DDD Report Reveals Record Housing & Community Development

During FY2021 and amid a global pandemic, 60 development projects throughout the state were completed. The majority of projects were residential, furthering Delaware’s commitment to creating a range of housing opportunities that build a strong customer base for nearby businesses.

The remaining projects were divided between the rehabilitation of mixed-use or commercial buildings, a strategy proven to remove blight, increase the number and type of living options in downtown areas, and maintain a city’s unique identity. 

“To date, 35 new homes have been built and half a dozen more are in the pipeline,” said Rob Pierce, Planning Director for the City of Milford. “The momentum from these investments has radiated outside of our downtown area. We’ve even seen an impact on our aging and neglected housing stock. Instead of tearing down the foundations and creating empty lots, DDD helps maintain the character of historic buildings in our city.” 

The 60 projects, 55 large and 5 small, received a total of $2.5 million in state funds. In addition, $10 million in state funds were reserved for 17 large projects and are expected to leverage $250 million in private investment. 

“Our town, like many others, was hit by a highway boom and our downtown area got left behind,” said Sara M. Bluhm, Economic Development and Community Engagement Administrator for the City of Milford. “Since being designated a Downtown Development District, we’ve seen several big investments in our commercial areas. We’re open for business again and our staff is enthusiastic to help others invest.”

The DDD program was created by legislation proposed by Governor Markell and passed unanimously in May 2014 by the General Assembly. Since its inception, the program has been a catalyst for private investment in Delaware’s downtowns, spurring 235 projects completed and placed in service. The districts include Clayton, Delaware City, Dover, Georgetown, Harrington, Laurel, Middletown, Milford, New Castle, Seaford, Smyrna, and Wilmington.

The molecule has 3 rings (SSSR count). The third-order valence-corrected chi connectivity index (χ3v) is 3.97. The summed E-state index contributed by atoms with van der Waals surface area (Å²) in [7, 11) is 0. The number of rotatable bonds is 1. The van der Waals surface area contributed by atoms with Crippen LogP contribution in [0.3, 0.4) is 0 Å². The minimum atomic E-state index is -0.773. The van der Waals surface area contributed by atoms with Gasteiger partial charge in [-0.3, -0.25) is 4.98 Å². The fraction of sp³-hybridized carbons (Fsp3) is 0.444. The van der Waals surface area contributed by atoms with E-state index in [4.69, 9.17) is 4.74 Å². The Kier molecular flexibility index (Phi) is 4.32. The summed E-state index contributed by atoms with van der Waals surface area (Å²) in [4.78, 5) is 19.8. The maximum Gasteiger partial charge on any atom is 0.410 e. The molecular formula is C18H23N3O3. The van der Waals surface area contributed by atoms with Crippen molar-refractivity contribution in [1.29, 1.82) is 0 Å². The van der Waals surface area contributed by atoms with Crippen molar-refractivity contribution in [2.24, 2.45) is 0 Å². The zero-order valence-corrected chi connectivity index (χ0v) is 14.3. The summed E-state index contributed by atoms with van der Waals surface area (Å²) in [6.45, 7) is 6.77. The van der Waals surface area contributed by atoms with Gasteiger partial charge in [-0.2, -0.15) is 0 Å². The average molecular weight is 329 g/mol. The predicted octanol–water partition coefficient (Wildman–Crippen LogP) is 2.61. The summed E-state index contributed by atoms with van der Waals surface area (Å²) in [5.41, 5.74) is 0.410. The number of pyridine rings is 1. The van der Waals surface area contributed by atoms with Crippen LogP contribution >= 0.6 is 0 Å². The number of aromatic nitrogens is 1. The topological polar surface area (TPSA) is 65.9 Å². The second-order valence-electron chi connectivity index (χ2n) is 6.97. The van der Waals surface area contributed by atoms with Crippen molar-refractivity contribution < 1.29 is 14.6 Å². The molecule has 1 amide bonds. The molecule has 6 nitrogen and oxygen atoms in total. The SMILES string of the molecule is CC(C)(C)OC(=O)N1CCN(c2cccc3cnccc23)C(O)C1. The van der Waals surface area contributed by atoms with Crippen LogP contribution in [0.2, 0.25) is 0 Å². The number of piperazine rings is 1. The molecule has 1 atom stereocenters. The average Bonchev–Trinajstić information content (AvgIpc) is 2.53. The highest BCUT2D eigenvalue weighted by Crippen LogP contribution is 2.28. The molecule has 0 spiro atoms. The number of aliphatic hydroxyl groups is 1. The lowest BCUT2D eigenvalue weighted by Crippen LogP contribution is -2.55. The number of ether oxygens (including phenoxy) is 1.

Story Map Example

Further development successes can be found on the program’s Story Map. Created in partnership with the University of Delaware’s Institute of Public Administration and the Office of State Planning Coordination, this interactive website details the DDD projects that have received rebates or are currently in the pipeline.

“Viable, stable community development is a critical part of DSHA’s mission and we are thrilled to steward this funding to support economic growth in downtown areas throughout the state,” said DSHA Director Eugene R. Young, Jr. “All that we have achieved in 2021 would not have been possible without our fantastic partners like The Division of Small Business, the Office of State Planning Coordination, University of Delaware, and many more. We look forward to continuing our efforts in 2022.”

Applications for 2022 Large Projects closed on Friday, January 28, 2022. Applications for 2022 Small Projects are accepted on a rolling basis. For more information on DDD, please visit the DSHA website. To read the full annual report, visit the DDD webpage

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